I love Purple Cabbage for the colour and the crunch it adds to salads and coleslaw. I know that purple cabbages are often called red cabbages, but, they’re purple, right? So I call them purple cabbages. I somehow ended up with two massive purple cabbages (not because I forgot I already had one and bought another. Well, maybe…). I had to figure out what to do with them, so I came up with this Purple Cabbage Soup. It’s pretty damn purple.
I know, the colour looks a little strange for a soup. However, the vibrant colour lives up to the promise of an equally vibrant tasting soup. And this soup is an amazing taste experience. Fennel and cardamom spice up the sweetness of the cabbage, and give some warmth to the coconut milk base.
More Colourful = More Nutritious
I buy or grow produce according to colour if I have a choice. Because the more colourful the produce is, the more nutrient-dense it usually is. The gorgeous, vibrant colour of purple (or red) cabbage indicates the abundance of antioxidants, flavonoids, and vitamin A in the crunchy cruciferous cabbage. Bonus: purple cabbage has twice the amount of vitamin C as green cabbage.
Why Is Purple Cabbage Purple?
I knew it was nutritionally a healthier choice than green cabbage, but I was curious about how purple cabbage actually gets its lovely colour. According to Wikipedia, it all has to do with the PH value of the soil that the cabbage is grown in. “In acidic soils, the leaves grow more reddish, in neutral soils they will grow more purple, while an alkaline soil will produce rather greenish-yellow coloured cabbages.”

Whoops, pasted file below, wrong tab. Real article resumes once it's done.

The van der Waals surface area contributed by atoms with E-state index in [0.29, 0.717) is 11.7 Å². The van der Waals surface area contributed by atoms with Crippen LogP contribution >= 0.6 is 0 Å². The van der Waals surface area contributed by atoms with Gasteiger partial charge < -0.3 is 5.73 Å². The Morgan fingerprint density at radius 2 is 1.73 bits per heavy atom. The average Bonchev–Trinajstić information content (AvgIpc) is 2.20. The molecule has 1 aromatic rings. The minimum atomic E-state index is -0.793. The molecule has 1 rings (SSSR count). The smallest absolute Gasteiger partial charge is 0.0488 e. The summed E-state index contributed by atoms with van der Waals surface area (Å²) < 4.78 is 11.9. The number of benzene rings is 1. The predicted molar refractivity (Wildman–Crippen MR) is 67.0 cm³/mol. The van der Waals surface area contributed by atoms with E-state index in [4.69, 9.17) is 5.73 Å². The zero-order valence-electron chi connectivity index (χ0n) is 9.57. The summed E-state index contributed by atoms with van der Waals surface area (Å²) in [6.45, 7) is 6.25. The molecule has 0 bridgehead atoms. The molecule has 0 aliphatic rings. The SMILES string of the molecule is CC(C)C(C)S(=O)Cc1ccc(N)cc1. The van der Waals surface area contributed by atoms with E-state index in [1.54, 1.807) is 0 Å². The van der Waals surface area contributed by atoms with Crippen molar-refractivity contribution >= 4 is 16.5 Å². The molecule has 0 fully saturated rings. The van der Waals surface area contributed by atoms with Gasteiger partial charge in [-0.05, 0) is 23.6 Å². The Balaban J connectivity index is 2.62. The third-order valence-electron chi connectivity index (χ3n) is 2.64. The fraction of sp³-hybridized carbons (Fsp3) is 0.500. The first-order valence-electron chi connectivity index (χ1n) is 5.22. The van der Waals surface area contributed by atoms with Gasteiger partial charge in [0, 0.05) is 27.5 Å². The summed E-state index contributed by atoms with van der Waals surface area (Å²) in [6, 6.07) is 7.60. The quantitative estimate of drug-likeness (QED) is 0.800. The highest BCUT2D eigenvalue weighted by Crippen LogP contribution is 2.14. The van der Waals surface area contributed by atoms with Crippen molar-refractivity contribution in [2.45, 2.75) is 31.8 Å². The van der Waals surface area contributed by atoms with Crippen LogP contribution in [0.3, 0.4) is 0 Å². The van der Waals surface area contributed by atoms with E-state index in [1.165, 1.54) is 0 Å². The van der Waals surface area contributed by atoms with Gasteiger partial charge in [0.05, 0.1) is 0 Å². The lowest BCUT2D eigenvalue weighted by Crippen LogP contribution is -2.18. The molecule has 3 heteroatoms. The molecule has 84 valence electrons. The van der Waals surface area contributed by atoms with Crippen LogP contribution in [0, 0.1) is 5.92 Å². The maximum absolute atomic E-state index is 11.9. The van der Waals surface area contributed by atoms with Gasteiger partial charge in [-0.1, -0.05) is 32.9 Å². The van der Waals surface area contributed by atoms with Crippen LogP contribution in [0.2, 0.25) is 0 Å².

Another Interesting Cabbage Fact:
Another interesting fact about the purple cabbage; its juice can be used as a PH indicator because it contains anthocyanin, a pigment that turns red, purple or blue, depending on the PH.
My forgetfulness at the farmer’s market led me to learn a few things I didn’t know about purple cabbage, as well as a very pretty, very healthy, and delicious soup.
Purple Cabbage Soup
- Heat oil in a large pot on medium-low.
- Add onion, celery, garlic, fennel and cardamom. Cook until vegetables are tender, but not browned.
- Add stock. Scoop out the layer of coconut cream on the top of the coconut milk, and reserve for topping. Add the rest of the can to the pot. Bring everything to a boil
- Add potatoes and cabbage. Stir, cover and reduce to a simmer. Let cook until cabbage is tender, about 20 minutes.
- Remove from heat, and puree in the pot using an immersion blender, or let cool somewhat and puree in batches in a blender. Serve hot, in bowls, with a dollop of coconut cream on each. Enjoy.